Labor Union in Coalition Deal

The Histadrut labor union was the big winner in the Labor-Likud coalition deal. Practical politics stonewalled ideologues on the left and right.

Tzvi Ben Gedalyahu, | updated: 10:36

Eini (left) and Barak
Eini (left) and Barak
Israel News Photo: Flash 90

Histadrut union leader Ofir Eini was the big winner in the Likud-Labor party coalition agreement, which gives the labor union veto power over changes in salaries for government employees. The agreement also calls on all employers and the government to add to a fund for business in financial trouble. Eini also won the right to take part in all socio-economic discussions on significant decisions.

Eini in effect has become a part of the government without being a Knesset Member. His predecessor, Labor MK Amir Peretz, formerly headed his own Am Echad (One People) party while leading the Histadrut.
Eini in effect has become a part of the government without being a Knesset Member.

“For years, we've fought to hold a dialogue with the government before decisions were made,” he said after the Labor party’s Central Committee triumphed over the ideological wing of the party and accepted the coalition agreement in a 58-42 percent vote.

Labor MKs, headed by Peretz and Shelly Yechimovich, vehemently opposed the practicality of Barak, who said after the February elections that the public “sent Labor into the Opposition.”

Labor’s drubbing in the February 10 national elections, in which it dropped from 19 to 13 Knesset seats, was mild compared with the defeat of the even more ideologically-leftist Meretz party, which barely managed to remain in the Knesset. The party, which once claimed a dozen MKs, now has only thee legislators, two less than in the previous parliament.

Ideology has been a big loser in Israel politics since Ariel Sharon shocked the national religious camp and launched the 2005 “Disengagement” program that led to the destruction of the same communities that he helped build in Gaza and part of northern Samaria.

The expulsion of 10,000 Jews from their homes and the immediate result of an escalation in rocket attacks that finally reached as far as north of Ashdod led many politicians, including senior Labor MK Binyamin Ben-Eliezer to conclude that they made a huge mistake in approving the plan.

One of the supporters of the expulsion was Netanyahu, who was then serving as Finance Minister in the Sharon government and was a long-time backer of a strong Jewish presence in Judea, Samaria and Gaza. After it was clear that the Sharon government had overcome opposition to the expulsion plan, Netanyahu switched sides and formally voted against it in the final Knesset approval of the program.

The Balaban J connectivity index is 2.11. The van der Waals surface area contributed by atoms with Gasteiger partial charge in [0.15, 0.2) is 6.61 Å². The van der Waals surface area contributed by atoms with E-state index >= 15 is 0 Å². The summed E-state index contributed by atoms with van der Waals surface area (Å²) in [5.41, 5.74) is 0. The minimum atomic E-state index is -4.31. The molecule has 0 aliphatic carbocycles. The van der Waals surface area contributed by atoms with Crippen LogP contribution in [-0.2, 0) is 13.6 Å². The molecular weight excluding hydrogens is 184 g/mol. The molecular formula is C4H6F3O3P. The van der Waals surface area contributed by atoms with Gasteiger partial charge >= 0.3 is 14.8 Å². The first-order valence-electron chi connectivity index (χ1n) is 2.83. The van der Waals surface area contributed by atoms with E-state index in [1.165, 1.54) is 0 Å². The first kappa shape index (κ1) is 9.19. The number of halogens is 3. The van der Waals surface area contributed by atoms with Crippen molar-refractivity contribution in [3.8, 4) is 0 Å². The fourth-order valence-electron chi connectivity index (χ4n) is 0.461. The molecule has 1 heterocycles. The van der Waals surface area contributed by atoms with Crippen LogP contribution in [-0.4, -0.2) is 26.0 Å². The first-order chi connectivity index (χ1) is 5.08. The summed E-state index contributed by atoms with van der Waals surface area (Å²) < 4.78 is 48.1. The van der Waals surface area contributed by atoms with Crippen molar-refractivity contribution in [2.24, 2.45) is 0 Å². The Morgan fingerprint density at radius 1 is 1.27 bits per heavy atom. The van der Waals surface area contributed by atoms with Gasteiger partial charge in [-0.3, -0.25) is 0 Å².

His recent election campaign was based on Israel’s retaining the Golan Heights and his refusal to accept a “two-state” solution, in which the Palestinian Authority would become an independent country after the expulsion of another half a million Jews from Judea and Samaria as well as the Jerusalem neighborhoods that were restored to the Jewish State in the 1967 Six-Day War.

Two of Netanyahu's coalition partner leaders, Labor chairman Ehud Barak and Yisrael Beiteinu (Israel is Our Home) leader Avigdor Lieberman, favor the establishment of a new PA state, although with different conditions.

Netanyahu’s political skills in forging a deal with Labor have left other idealists, notably the Ichud Leumi (National Union) party out in the cold. The party’s four MKs have insisted that the government declare it will not remove any Jewish communities in Judea and Samaria. However, the party is continuing talks with the Likud on Wednesday and says "there still is something to talk about."

Another party likely to be remain in the Opposition due to its principles is United Torah Judaism (UTJ), which so far has rejected the stipulation by coalition partner Yisrael Beiteinu that accepts civil marriages for non-Jewish couples. The radical change in the long-time policy of requiring all marriages to be under rabbinical authority opens the door to further reforms, Yisrael Beiteinu wants to make it possible for a Jewish man or woman to marry a non-Jew in civil ceremonies.

The last remaining ideologists are those in the Jewish Home party, who also reject a PA state but have not demanded a guarantee that no Jewish communities be destroyed. The party still is negotiating with the Likud, which now holds a comfortable majority of 66 MKs following the agreements with Yisrael Beiteinu, Labor and the Shas Sephardic religious party.

Livni's Principles Keep Kadima in Opposition
Placing principles above politics also has kept Kadima chairwoman Tzipi Livni out of power after she refused to buy coalition partners with budget allocations and Cabinet posts while demanding that all parties accept the creation of a PA state.

She was unable to form a government after taking over the Kadima party from outgoing Prime Minister Ehud Olmert lst September because she refused to accept Shas demands for an increase in child support payments. Netanyahu, who was behind the slash in the stipends several years ago, agreed last week to partially restore some of the cuts.

She technically won the Knesset election in February with one Knesset seat more than the Likud, but no other party backed her to form a government. Likud chairman Netanyahu invited her to join a unity government, but she stuck to her principle that he categorically state he accepts a two-state solution.

Her party will sit in the Opposition of idealists--alongside Meretz, apparently the UTJ and possibly Ichud Leumi and Jewish Home.